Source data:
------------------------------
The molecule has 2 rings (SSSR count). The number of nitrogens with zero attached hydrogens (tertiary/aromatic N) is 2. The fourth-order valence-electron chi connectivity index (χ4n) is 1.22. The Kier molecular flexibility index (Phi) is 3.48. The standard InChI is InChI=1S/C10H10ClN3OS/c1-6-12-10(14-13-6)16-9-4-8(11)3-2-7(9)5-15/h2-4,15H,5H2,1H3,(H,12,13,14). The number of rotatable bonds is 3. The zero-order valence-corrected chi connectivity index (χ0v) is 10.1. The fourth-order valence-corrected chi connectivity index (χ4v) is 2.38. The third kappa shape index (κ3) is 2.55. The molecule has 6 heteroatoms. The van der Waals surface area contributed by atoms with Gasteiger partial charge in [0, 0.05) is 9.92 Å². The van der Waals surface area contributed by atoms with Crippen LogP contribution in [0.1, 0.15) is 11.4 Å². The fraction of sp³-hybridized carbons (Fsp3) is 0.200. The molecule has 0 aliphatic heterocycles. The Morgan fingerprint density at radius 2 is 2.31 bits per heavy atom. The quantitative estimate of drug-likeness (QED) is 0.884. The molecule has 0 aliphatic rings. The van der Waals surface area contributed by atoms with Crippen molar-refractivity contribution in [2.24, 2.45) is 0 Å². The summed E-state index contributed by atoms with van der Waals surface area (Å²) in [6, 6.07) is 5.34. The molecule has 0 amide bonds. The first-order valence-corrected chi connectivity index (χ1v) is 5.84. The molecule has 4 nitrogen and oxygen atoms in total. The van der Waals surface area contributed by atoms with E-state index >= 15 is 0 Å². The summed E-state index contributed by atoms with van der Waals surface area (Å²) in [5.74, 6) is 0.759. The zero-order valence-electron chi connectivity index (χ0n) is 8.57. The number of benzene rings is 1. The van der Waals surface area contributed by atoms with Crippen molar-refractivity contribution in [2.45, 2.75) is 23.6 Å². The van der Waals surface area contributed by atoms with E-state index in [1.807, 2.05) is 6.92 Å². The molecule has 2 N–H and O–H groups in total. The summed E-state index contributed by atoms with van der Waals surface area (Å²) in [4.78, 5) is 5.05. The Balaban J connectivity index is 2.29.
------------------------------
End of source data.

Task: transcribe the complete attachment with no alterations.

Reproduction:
The molecule has 2 rings (SSSR count). The number of nitrogens with zero attached hydrogens (tertiary/aromatic N) is 2. The fourth-order valence-electron chi connectivity index (χ4n) is 1.22. The Kier molecular flexibility index (Phi) is 3.48. The standard InChI is InChI=1S/C10H10ClN3OS/c1-6-12-10(14-13-6)16-9-4-8(11)3-2-7(9)5-15/h2-4,15H,5H2,1H3,(H,12,13,14). The number of rotatable bonds is 3. The zero-order valence-corrected chi connectivity index (χ0v) is 10.1. The fourth-order valence-corrected chi connectivity index (χ4v) is 2.38. The third kappa shape index (κ3) is 2.55. The molecule has 6 heteroatoms. The van der Waals surface area contributed by atoms with Gasteiger partial charge in [0, 0.05) is 9.92 Å². The van der Waals surface area contributed by atoms with Crippen LogP contribution in [0.1, 0.15) is 11.4 Å². The fraction of sp³-hybridized carbons (Fsp3) is 0.200. The molecule has 0 aliphatic heterocycles. The Morgan fingerprint density at radius 2 is 2.31 bits per heavy atom. The quantitative estimate of drug-likeness (QED) is 0.884. The molecule has 0 aliphatic rings. The van der Waals surface area contributed by atoms with Crippen molar-refractivity contribution in [2.24, 2.45) is 0 Å². The summed E-state index contributed by atoms with van der Waals surface area (Å²) in [6, 6.07) is 5.34. The molecule has 0 amide bonds. The first-order valence-corrected chi connectivity index (χ1v) is 5.84. The molecule has 4 nitrogen and oxygen atoms in total. The van der Waals surface area contributed by atoms with E-state index >= 15 is 0 Å². The summed E-state index contributed by atoms with van der Waals surface area (Å²) in [5.74, 6) is 0.759. The zero-order valence-electron chi connectivity index (χ0n) is 8.57. The number of benzene rings is 1. The van der Waals surface area contributed by atoms with Crippen molar-refractivity contribution in [2.45, 2.75) is 23.6 Å². The van der Waals surface area contributed by atoms with E-state index in [1.807, 2.05) is 6.92 Å². The molecule has 2 N–H and O–H groups in total. The summed E-state index contributed by atoms with van der Waals surface area (Å²) in [4.78, 5) is 5.05. The Balaban J connectivity index is 2.29.